Researchers develop at-home alternative to smear test

A DIY swab and urine test could help women identify if they are at risk of cervical cancer, researchers say. 

The test, which may be able to detect cervical pre-cancer by analysing urine and vaginal samples that women can collect themselves has been called a ‘game-changer’ by a cervical cancer charity.

Researchers at Queen Mary University of London asked 600 women to provide self-collected samples, which they then screened for chemical changes which could indicate the presence of ‘pre-cancerous lesions’.

The findings, which were presented at the NCRI cancer conference in Glasgow, suggest the method is feasible and would likely improve participation in cervical screening programmes.

Dr Nedjai, senior research fellow and director of the Molecular Epidemiology Lab at Queen Mary’s Wolfson Institute of Preventive Medicine said:

‘The initial use of self-sampling is likely to be for women who do not attend clinic after a screening invitation and in countries without a cervical cancer screening programme.

‘In the longer term, self-sampling could become the standard method for all screening tests. The study indicated that women much preferred doing a test at home than attending a doctor’s surgery.’

Cervical cancer is the fourth most frequently occurring cancer in women in the world. In 2018, there were an estimated 570,000 new cases of cervical cancer and 310,000 women died from the disease.

The NHS is currently moving to primary human papillomavirus (HPV) screening of smears – testing for the presence of this virus in samples before looking for abnormal cell changes as almost all cases of cervical cancer are linked to HPV.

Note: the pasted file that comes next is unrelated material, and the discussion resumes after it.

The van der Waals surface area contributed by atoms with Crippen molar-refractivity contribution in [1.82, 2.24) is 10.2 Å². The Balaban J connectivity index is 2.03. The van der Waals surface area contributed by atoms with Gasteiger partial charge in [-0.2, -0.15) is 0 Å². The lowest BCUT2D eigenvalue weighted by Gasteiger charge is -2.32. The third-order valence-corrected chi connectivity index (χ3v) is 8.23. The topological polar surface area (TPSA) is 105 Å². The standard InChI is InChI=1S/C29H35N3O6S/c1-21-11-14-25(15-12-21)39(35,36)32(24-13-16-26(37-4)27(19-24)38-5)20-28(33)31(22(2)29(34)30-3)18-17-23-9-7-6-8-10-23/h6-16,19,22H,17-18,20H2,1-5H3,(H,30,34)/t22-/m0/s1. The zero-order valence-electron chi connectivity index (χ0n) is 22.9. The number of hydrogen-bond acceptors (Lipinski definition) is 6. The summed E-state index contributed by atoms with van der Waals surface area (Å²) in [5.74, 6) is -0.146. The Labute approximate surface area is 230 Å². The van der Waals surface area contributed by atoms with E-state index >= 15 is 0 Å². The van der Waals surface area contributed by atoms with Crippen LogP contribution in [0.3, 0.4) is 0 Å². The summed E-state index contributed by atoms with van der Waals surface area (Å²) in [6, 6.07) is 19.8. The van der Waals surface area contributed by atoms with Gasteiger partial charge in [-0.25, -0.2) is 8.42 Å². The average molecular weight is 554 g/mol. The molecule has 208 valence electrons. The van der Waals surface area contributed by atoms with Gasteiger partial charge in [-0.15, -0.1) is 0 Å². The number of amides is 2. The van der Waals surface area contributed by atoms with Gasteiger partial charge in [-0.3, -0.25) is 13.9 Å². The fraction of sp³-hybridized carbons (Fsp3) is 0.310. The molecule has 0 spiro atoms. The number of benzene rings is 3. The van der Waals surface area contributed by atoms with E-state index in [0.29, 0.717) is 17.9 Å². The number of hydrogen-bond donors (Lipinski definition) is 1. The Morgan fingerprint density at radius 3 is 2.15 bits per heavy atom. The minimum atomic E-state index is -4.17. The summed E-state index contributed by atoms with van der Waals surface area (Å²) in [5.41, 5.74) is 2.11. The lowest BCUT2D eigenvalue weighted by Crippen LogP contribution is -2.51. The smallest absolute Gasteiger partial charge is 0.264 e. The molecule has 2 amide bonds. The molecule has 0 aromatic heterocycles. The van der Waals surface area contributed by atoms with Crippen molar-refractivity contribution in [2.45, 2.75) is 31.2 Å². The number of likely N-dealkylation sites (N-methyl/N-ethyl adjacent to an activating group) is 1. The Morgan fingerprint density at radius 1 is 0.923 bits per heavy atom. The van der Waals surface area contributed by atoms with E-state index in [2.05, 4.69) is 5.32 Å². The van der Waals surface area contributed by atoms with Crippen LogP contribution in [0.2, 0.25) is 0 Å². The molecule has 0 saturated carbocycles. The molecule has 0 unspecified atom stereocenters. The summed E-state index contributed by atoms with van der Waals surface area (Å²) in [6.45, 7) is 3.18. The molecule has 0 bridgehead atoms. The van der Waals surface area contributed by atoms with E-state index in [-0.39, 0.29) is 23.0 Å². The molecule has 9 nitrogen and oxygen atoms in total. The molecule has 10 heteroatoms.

Dr Nedjai the HPV test is very good at detecting true positives but lacks specificity. This means a second test is needed to exclude HPV positive women that are not at increased risk of developing cancer.

Whereas the test developed by Dr Nedjai’s and her colleagues, known as the S5 test, measures chemical changes that are detectable in urine or self-collected vaginal fluid samples to gauge a woman’s cancer risk, with a high score suggesting an increased risk of a pre-cancer lesion being present.

Dr Nedjai described the results as ‘promising’ and said her team is now working to improve the test’s accuracy. She said:

‘We found that the S5 classifier with or without HPV testing worked well in both urine and vaginal samples. It distinguished between women who had no pre-cancerous lesions and those who had lesions.

‘We are currently working on new markers to try to improve the accuracy of the classifier even further, but these findings represent an advance in cervical cancer screening, especially for women who do not attend the clinic, such as older women, or women who find the smear test too painful or who do not have access to a screening programme in their country.

‘We think it’s promising.’

Robert Music, chief executive at Jo’s Cervical Cancer Trust welcomed the findings and said it’s vital that further research is conducted. He said:

‘The findings from this research could be a game-changer. It could mean those requiring treatment are identified faster and reduce the number of women having to go for potentially unnecessary investigations at colposcopy.

‘This would also save the NHS precious funds. It is vital that further research is conducted on larger groups of women however the findings are exciting and could mean that new methods for cervical screening are getting closer to reality.

‘For women who find the current methods of cervical screening difficult, including those with a physical disability or who have experienced trauma, it could mean they can access screening in a far more acceptable and accessible way.’


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